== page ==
:<math>(4,6) \sim (3,5) \sim (2,4) \sim (1,3) \sim (0,2)</math>
In general, if we set <math>k = \min\{a,b\}</math> then we find that
:<math>(a,b) \sim (a-k,b-k)</math> which is of the form <math>(c,0)</math> or <math>(0,d)</math>
This shows that we should think of the <math>(a,0)</math> as positive integers and the <math>(0,b)</math> as negative integers.

==Definitions==
There are a number of basic definitions of K-theory: two coming from topology and two from from algebraic geometry.

Given a compact Hausdorff space <math>X</math> consider the set of isomorphism classes of finite dimensional vector bundles over <math>X</math>, denoted <math>\text{Vect}(X)</math> and let the isomorphism class of a vector bundle <math>\pi:E \to X</math> be denoted <math>[E]</math>. Since isomorphism classes of vector bundles behave well with respect to direct sums, we can write these operations on isomorphism classes by
:<math>
[E]\oplus[E'] =[E\oplus E'] 
</math>
It should be clear that <math>(\text{Vect}(X),\oplus)</math> is an abelian monoid where the unit is given by the trivial vector bundle <math>\mathbb{R}^0\times X \to X</math>. We can then apply the Grothendieck-completion to get an abelian group from this abelian monoid. This is called the K-theory of <math>X</math> and is denoted <math>K^0(X)</math>.

We can use the Serre-Swan theorem and some algebra to get an alternative description of vector bundles over the ring of continuous complex valued functions <math>C^0(X;\mathbb{C})</math> as projective modules. Then, these can be identified with idempotent matrices in some ring of matrices <math>M_{n\times n}(C^0(X;\mathbb{C}))</math>. We can define equivalence classes of idempotent matrices and form an abelian monoid <math>\textbf{Idem}(X)</math>. It's Grothendieck completion is also called <math>K^0(X)</math>.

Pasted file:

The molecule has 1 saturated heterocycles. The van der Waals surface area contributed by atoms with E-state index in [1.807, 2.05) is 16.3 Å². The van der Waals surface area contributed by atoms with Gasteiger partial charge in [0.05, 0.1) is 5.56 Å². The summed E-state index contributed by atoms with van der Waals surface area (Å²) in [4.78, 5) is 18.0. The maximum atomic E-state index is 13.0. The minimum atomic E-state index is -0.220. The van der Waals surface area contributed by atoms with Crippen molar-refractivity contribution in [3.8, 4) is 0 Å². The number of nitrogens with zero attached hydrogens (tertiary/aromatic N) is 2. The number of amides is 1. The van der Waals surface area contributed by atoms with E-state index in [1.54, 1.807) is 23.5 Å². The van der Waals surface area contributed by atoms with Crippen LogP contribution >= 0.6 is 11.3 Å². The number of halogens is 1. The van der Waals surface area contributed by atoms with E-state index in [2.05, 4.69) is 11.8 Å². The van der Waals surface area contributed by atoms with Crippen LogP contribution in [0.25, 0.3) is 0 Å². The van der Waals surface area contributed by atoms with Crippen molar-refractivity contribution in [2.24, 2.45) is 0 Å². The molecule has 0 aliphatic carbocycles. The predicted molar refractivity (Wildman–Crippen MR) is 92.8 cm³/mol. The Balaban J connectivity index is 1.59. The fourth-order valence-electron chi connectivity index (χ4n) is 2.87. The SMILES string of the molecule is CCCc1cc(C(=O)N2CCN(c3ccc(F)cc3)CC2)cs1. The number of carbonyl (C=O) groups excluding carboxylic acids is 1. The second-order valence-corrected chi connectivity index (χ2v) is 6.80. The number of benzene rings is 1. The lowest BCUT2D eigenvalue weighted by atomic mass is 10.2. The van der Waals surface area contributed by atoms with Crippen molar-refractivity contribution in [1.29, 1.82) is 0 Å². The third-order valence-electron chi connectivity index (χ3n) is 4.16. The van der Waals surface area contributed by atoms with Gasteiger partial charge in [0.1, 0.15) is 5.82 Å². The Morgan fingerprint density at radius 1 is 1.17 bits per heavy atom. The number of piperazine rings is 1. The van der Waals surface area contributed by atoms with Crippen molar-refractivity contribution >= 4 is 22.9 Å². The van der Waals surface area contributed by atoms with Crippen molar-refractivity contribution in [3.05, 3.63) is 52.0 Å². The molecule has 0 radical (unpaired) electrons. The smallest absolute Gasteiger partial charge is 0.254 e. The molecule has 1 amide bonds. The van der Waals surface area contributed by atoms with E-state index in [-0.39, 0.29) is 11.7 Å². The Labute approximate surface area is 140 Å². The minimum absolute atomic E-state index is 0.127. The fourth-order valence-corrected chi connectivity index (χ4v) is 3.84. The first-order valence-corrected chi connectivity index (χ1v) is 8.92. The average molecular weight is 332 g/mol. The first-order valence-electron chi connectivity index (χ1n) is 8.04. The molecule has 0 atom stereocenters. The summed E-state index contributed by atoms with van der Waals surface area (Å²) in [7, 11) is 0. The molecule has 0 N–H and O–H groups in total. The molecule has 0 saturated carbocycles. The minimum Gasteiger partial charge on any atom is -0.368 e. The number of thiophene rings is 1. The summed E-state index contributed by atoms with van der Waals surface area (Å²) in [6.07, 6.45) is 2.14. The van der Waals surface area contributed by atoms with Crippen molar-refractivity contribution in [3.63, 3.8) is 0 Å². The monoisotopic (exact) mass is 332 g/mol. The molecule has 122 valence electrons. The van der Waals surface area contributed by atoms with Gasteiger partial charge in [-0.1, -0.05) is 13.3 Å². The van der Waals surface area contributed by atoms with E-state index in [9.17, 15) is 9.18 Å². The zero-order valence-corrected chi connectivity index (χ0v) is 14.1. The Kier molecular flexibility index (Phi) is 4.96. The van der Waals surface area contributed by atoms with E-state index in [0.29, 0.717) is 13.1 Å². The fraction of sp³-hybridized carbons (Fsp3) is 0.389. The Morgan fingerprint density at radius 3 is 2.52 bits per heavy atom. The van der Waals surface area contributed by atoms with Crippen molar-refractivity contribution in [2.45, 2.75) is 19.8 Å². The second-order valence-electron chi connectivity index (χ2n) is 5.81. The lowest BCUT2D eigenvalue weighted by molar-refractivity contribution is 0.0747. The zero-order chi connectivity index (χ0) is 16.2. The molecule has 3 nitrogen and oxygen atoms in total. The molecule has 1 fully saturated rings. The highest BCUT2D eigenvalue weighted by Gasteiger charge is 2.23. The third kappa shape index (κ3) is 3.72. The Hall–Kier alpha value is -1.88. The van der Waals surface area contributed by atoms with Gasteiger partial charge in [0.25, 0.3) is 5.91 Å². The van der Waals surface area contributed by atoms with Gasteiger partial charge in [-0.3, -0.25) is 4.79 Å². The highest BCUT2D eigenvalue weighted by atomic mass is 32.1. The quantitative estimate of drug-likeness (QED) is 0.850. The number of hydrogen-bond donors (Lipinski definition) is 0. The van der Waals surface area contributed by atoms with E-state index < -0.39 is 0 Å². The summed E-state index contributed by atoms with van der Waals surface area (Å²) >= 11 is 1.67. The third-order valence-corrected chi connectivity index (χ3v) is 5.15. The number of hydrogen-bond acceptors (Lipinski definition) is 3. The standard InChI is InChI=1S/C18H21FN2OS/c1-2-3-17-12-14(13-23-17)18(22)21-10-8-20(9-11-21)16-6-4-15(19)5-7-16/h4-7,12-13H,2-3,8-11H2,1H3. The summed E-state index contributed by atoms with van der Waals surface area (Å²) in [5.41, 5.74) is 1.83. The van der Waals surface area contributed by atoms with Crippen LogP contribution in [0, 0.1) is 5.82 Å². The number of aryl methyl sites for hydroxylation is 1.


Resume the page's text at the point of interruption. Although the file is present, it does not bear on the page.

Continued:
In algebraic geometry, the same construction can be applied to algebraic vector bundles over a smooth scheme. But, there is an alternative construction for any Noetherian scheme <math>X</math>. If we look at the isomorphism classes of coherent sheaves <math>\text{Coh}(X)</math> we can mod out by the relation <math>[\mathcal{E}] = [\mathcal{E}'] + [\mathcal{E}'']</math> if there is a short exact sequence
:<math>0 \to \mathcal{E}' \to \mathcal{E} \to \mathcal{E}'' \to 0</math>
This gives the Grothendieck-group <math>K_0(X)</math> which is isomorphic to <math>K^0(X)</math> if <math>X</math> is smooth. The group <math>K_0(X)</math> is special because there is also a ring structure: we define it as
:<math>[\mathcal{E}]\cdot[\mathcal{E}'] = \sum(-1)^k[\text{Tor}_k^{\mathcal{O}_X}(\mathcal{E}, \mathcal{E}')]</math>
Using Grothendieck-Riemann-Roch we have that
:<math>ch: K_0(X)\otimes \mathbb{Q} \to A(X)\otimes \mathbb{Q}</math>
is an isomorphism of rings. Hence we can use <math>K_0(X)</math> for intersection theory.

==Early history==

The subject can be said to begin with [[Alexander Grothendieck]] (1957), who used it to formulate his [[Grothendieck–Riemann–Roch theorem]].  It takes its name from the German ''Klasse'', meaning "class".<ref>Karoubi, 2006</ref>  Grothendieck needed to work with [[Coherent sheaf|coherent sheaves]] on an [[algebraic variety]] ''X''. Rather than working directly with the sheaves, he defined a group using [[isomorphism class]]es of sheaves as generators of the group, subject to a relation that identifies any extension of two sheaves with their sum. The resulting group is called ''K(X)'' when only [[Locally free sheaf|locally free sheaves]] are used, or ''G(X)'' when all are coherent sheaves. Either of these two constructions is referred to as the [[Grothendieck group]]; ''K(X)'' has [[Cohomology|cohomological]] behavior and ''G(X)'' has [[Homology (mathematics)|homological]] behavior.

If ''X'' is a [[smooth variety]], the two groups are the same. If it is a smooth [[affine variety]], then all extensions of locally free sheaves split, so the group has an alternative definition.